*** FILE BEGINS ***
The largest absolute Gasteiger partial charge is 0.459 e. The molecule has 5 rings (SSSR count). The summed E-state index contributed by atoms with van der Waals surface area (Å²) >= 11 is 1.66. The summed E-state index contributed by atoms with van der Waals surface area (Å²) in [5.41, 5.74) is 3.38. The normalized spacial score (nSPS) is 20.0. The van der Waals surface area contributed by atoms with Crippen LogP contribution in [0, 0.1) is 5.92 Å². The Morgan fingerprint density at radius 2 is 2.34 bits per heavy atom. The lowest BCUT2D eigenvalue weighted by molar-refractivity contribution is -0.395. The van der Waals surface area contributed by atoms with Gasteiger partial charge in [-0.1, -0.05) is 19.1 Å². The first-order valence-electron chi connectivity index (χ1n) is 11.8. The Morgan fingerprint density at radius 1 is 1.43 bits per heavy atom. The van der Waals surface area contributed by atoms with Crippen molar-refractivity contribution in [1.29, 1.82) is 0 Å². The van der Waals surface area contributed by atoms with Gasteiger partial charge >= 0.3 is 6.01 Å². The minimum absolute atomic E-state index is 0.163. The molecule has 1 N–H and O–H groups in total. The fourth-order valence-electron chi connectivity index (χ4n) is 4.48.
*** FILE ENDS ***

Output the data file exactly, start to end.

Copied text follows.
The largest absolute Gasteiger partial charge is 0.459 e. The molecule has 5 rings (SSSR count). The summed E-state index contributed by atoms with van der Waals surface area (Å²) >= 11 is 1.66. The summed E-state index contributed by atoms with van der Waals surface area (Å²) in [5.41, 5.74) is 3.38. The normalized spacial score (nSPS) is 20.0. The van der Waals surface area contributed by atoms with Crippen LogP contribution in [0, 0.1) is 5.92 Å². The Morgan fingerprint density at radius 2 is 2.34 bits per heavy atom. The lowest BCUT2D eigenvalue weighted by molar-refractivity contribution is -0.395. The van der Waals surface area contributed by atoms with Gasteiger partial charge in [-0.1, -0.05) is 19.1 Å². The first-order valence-electron chi connectivity index (χ1n) is 11.8. The Morgan fingerprint density at radius 1 is 1.43 bits per heavy atom. The van der Waals surface area contributed by atoms with Crippen molar-refractivity contribution in [1.29, 1.82) is 0 Å². The van der Waals surface area contributed by atoms with Gasteiger partial charge >= 0.3 is 6.01 Å². The minimum absolute atomic E-state index is 0.163. The molecule has 1 N–H and O–H groups in total. The fourth-order valence-electron chi connectivity index (χ4n) is 4.48.